Next step : make a basic support beneath the keyboard, as well as something to hide the top of the keys(springs) and their end.

  • Tear everything apart !

    Kaeipnos08/20/2015 at 19:08 0 comments

    That delicious moment when you cleared all this occluding plastic and you start to grasp how everything works/worked ... especially when you have removed a hundred of screws .Too bad I didn't took many relevant photos.

    Keyboard 2 - Vanilla

    Observe the spring mechanism, the 121 diodes and the green pcb of the µC that we will happily remove.

    A 8052 variant. Notice that the decoupling capacitors are faaar away from its Vcc pin : Lack of knowledge , space constraints or evil built-in obsolescence ? Even weirder, power is fed trough a 10ohms resistor to make a strange RC filter ... am I missing something of this is a broken design ?!

    Yellowish Keyboard 1 - Modded

    The previous DIY alternative that uses an Atmega8 and two shift registers to scan the keys. Every generated event is sent to a serial port, acquired by the pc through a serial<>usb converter and whatever serial<>midi software.

    The 2 switches per key. The last C key (right) will be removed.

    So absurdly long.

View all 3 project logs

Enjoy this project?



jcan wrote 05/08/2019 at 23:51 point

Great!!!,, I am interested in your project. I also have Yamaha P105 keyboard (88 key), main Midi Board and power board broken....

So, I am also tring to make midi board using by arduino. If you don't mind. Could you sharing your skill??? hardware software???

  Are you sure? yes | no

Tikhon Orlovich wrote 04/25/2019 at 05:50 point

Hi kaeipnos,

I salute you and doff my hat in deference to you for your ability to carry through this ambitious project.

You da Man! Bravo, Bravissimo, Bravo.

What I meant by Sonic soundscape heaven is simply derived from a concept of Ultrasymphonic Sound that can figuratively fill the Universe with sound that dazzles the mind with colors and timbres.  If you are more curious, look up Olivier Latry improvisations at Notre-Dame de Paris. There is a video timed at 9mins57secs on Youtube where Olivier shows what can be done on a Ultrasymphonic instrument.  Again I salute you, sir! Congrats on a job excellently done.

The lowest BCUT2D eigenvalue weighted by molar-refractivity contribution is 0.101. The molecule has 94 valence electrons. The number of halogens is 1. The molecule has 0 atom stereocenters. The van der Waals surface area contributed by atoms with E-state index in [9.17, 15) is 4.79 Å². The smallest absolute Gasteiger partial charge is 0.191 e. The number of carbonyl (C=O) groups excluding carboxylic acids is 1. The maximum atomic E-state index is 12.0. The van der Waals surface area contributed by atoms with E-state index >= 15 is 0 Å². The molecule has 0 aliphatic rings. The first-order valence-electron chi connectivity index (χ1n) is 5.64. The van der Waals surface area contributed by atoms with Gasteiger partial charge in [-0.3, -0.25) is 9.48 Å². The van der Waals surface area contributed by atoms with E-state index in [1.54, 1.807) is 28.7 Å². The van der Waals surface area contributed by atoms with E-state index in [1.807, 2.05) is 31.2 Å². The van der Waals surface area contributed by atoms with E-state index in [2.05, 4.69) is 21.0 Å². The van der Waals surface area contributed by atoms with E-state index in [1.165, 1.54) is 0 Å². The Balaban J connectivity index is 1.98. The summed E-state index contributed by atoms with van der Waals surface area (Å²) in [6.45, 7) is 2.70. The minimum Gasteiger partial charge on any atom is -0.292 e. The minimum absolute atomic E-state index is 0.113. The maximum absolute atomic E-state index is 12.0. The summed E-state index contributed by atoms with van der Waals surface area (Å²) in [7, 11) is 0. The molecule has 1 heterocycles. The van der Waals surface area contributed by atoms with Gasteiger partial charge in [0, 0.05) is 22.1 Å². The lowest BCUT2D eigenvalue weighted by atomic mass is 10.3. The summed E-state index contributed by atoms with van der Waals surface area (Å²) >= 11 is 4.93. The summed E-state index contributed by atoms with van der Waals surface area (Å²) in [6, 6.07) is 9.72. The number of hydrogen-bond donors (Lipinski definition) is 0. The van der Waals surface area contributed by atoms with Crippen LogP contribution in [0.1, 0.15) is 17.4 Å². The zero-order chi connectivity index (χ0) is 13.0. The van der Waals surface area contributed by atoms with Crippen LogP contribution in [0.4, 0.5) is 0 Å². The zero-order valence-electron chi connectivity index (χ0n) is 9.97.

: - )

  Are you sure? yes | no

Ken Yap wrote 04/25/2019 at 00:21 point

I like the cat accompanist.

  Are you sure? yes | no

Tikhon Orlovich wrote 03/28/2019 at 16:57 point

Of course, seeing this project with a 121 note keyboard, WOW, a keyboard that can help one render a 128' pitch - 4 hertz low note...My, oh my! Sonic soundscape heaven........

  Are you sure? yes | no

Kaeipnos wrote 04/24/2019 at 21:49 point

Indeed, with 121 keys this barely fits the 128 keys midi standard, which is a bit of an overkill.  The two extreme, often out of reach, octaves are barely used, so I remapped some of their keys to change scale or some useful midi events.

Sonic soundscape heaven ?

  Are you sure? yes | no

Tikhon Orlovich wrote 03/28/2019 at 16:53 point

Did this project ever get completed? It certainly fired up my imagination.  As an organist I always dreamt about a performance instrument with three 116 note keyboards and a 39 note pedal clavier.  

  Are you sure? yes | no

Kaeipnos wrote 04/24/2019 at 21:26 point

Actually yes !  It is now a fully working USB MIDI keyboard with decent press/release sensitivity. Not only it is done it is usable and I consider it -finished- (whoah). I guess the hardware/software was a bit tricky to find at the time and I did not spend much time to document it here on hackaday.

However I will have some time in a few days, I will try to document the electronics and the software, I guess the hw/sw might be useful for similar projects :)

  Are you sure? yes | no

Similar Projects

Does this project spark your interest?

Become a member to follow this project and never miss any updates